Acts of the Apostles – a sermon by Margaret Offerman

ImageWe have a welcome exposure to the Acts of the Apostles in the weeks after Easter and then they disappear from the lectionary for another year, like an aged uncle invited for Christmas dinner and then given a lift back home.  But it deserves  to be more frequently read at main services.  It  contains the history of the early church, the Apostolic Age, and carries  telling messages for the church today.

Although Acts and Luke’s gospel are anonymous, ancient church tradition attributed them to the man who appears in the letter to Philemon as Paul’s ‘fellow worker’ and is called ‘the beloved physician’ in the letter to the Colossians.  I have problems with both these relationships – the Paul that Luke describes is a completely different character from the Paul who reveals himself in his letters  and it seems unlikely Luke could have known Paul at close quarters and then created such an inconsistent view of him.  And given the number of miraculous cures in both the gospel and the Acts, Luke appears to be the most diffident doctor in the history of medicine.  The only men and women who are ever cured achieve their recovery by divine intervention.  Even the most self-effacing doctor takes occasional credit for making someone better.

Whoever the author was, he had a sense of structure that is a unifying feature of the two books.   Luke begins the gospel with a global perspective, dating the birth of Jesus to the reign of the Roman emperor.  Jesus’s ministry moves from Galilee through Samaria and Judea to Jerusalem where he’s crucified.  Acts moves in the opposite direction,  from Jerusalem to Judea and Samaria then travelling through Asia Minor, coming to an end in Rome.  The author could tell a good story, balancing the emphasis between two very unlike characters, Peter and Paul, each in his own way full of the strong  leadership qualities that complement each other and establish the Jesus movement, appealing to  Gentile and Jew.  Acts is mainly the story of their success in achieving this.  Paul preached that the Jesus message was rooted in the Jewish heritage.  Peter, particularly after his vision of the huge blanket full of meat, was a missionary to the Gentiles.  He heard the voice of Jesus telling his followers to bear witness to him………….even in the farthest corners of the earth.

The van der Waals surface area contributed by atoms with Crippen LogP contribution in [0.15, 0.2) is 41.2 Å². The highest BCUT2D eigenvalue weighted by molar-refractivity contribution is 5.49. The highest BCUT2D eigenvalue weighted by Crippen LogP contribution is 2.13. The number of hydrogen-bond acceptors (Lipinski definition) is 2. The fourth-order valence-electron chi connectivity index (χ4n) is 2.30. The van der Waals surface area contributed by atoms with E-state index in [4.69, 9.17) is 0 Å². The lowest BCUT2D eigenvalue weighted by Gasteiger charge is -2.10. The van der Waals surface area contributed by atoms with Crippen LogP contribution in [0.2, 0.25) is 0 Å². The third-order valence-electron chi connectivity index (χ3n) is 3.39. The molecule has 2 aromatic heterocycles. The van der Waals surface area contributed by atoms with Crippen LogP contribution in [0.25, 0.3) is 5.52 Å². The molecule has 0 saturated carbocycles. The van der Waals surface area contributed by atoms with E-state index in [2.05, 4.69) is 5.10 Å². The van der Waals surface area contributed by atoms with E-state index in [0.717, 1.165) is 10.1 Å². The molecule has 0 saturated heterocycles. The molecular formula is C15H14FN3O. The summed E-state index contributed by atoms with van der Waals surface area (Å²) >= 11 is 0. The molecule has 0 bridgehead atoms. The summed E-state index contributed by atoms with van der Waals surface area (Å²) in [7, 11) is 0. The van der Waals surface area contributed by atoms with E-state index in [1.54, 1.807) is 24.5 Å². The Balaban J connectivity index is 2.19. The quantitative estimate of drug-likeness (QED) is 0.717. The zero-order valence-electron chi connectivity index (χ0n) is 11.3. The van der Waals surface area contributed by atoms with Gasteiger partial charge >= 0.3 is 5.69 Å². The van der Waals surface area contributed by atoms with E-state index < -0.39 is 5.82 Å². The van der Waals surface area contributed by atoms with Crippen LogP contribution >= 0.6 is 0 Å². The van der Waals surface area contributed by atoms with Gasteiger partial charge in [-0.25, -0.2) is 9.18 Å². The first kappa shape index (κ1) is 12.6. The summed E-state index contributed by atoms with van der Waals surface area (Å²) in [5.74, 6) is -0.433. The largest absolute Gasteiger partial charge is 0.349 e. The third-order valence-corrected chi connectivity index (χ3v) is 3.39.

Besides ths strong narrative  featuring the two towering, heroic figures of Peter and Paul, there are other, stylistic devices that show the writer to be a conscious chronicler of events rather than  an  eye witness jotting things down.  For example, at intervals  he makes summaries, or progress reports to indicate that before the action  moves to a new place  he’ll spell out what was achieved in the place Peter or Paul is leaving.  Chapter 6 – in Jerusalem:  The word of God spread more and more widely.  The number of believers in Jerusalem was increasing rapidly and very many of the priests adhered to the faith.  Or chapter 9: The church in Judea, Galilee and Samaria was left in peace to build up its strength and live in fear of the Lord .  Encouraged by the Holy Spirit it grew in numbers.   It ends in Rome:  Chapter 28.  Paul stayed for 2 full years at his own expense with a welcome for all who came to him.  He proclaimed the kingdom of God and taught the facts about the lord Jesus Christ openly and without hindrance.  These summaries are always upbeat.  The news is good.